Did you know ... a keyword search in Roger will help you find books that might have your term in the chapter headings?
So if you need information on something like hiatal hernia - which may return very few results if set for a title search - you will find some great books just by using it as a keyword search. Look in the Roger record to get more details about the book and look at the chapter headings.
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The point-or-care clinical resources (eMedicine and Up to Date) might be very helpful with this case.
Resources for this case include:
Textbook Suggestions (look left)
GI Motility Online -- a free resource from Nature
National or State Organizations -- GI Focused
Try this instead of Google for good evidence -- Trip Database
GI Motility Online
A comprehensive resource on the motility of the GI tract that is edited by a couple of doctors with contributions from subject experts. It is hosted by Nature publishing and for now is freely available. It provides summaries on key aspects like the physiology of motility of the oral, pharyngeal and esophageal areas as well as possible disorders based on symptoms. It also has reviews of the anatomy of these areas. The reviews also cover specific diseases affecting the esophagus. Pretty nice & with good images.
National Organizations - GI Focused
Symptoms and differential diagnositic information is often buried in a number of our resources. However, a few tools (both online and for your smart phone/PDA) have special tools to help with this process.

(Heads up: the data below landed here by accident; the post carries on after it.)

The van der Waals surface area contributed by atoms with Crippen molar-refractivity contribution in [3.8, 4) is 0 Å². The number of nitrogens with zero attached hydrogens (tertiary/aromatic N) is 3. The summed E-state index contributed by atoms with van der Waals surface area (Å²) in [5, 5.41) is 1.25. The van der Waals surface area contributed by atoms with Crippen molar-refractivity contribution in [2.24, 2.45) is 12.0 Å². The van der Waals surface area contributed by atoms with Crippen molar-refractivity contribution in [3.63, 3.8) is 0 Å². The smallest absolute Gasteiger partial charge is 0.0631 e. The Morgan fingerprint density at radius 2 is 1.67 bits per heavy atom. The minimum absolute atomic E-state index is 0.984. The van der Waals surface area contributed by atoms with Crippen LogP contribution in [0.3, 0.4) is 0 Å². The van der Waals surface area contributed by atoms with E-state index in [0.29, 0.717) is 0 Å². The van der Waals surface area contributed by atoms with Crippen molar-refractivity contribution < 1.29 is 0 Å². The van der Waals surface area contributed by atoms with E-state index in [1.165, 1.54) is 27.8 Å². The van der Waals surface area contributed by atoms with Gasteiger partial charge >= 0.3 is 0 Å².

Dr. Gates has found a very helpful text within Access Medicine - Symptoms to Diagnosis: An Evidence Based Guide. Presented through a series of cases of patients complaining of a specific issue, then walks you through buiding the DDX and prioritizing it, and making the diagnosis. Unlike the interactive tools that give you list, . Topics include a variety of non-specific complaints from low back pain to weight loss to GI bleeding, to abdominal pain. Check out Chapter 1 as an overview of the diagnostic process.
The books we have include one that helps explain the thinking process (Symptom to Diagnosis) with topics that include a variety of non-specific complaints from low back pain to weight loss to GI bleeding, to abdominal pain. One book has a list of mnemonics (Collins' book) as well as the symptom info. Another book (Syed & Rasul's book) is organized by body areas and the last one (DDX of Common Complaints) focuses on the most common symptions and presents the way a doctor might pursue to diagnosis (images & tests).
Also listed below are some of the interactive DDX tools and their advantages.
Online Look-up Tools
These two resources are available to everyone without a subscription - however we have partnered with both to expand your options for getting to full-text. These are meta-search engines for clinical resources - it searches through a variety of other search tools to bring you the best clinical resources - many EBM focuses. In addition to finding systematic reviews and textbooks, you may find images or videos that will help as well as patient information resources. Check it out.
MedlinePlus is a great place to find consumer-friendly materials along with directories, a dictionary & encyclopedia, and more. You can also get a sense of the national organizations with an interest in your topic of interest. Take a look and see what you find.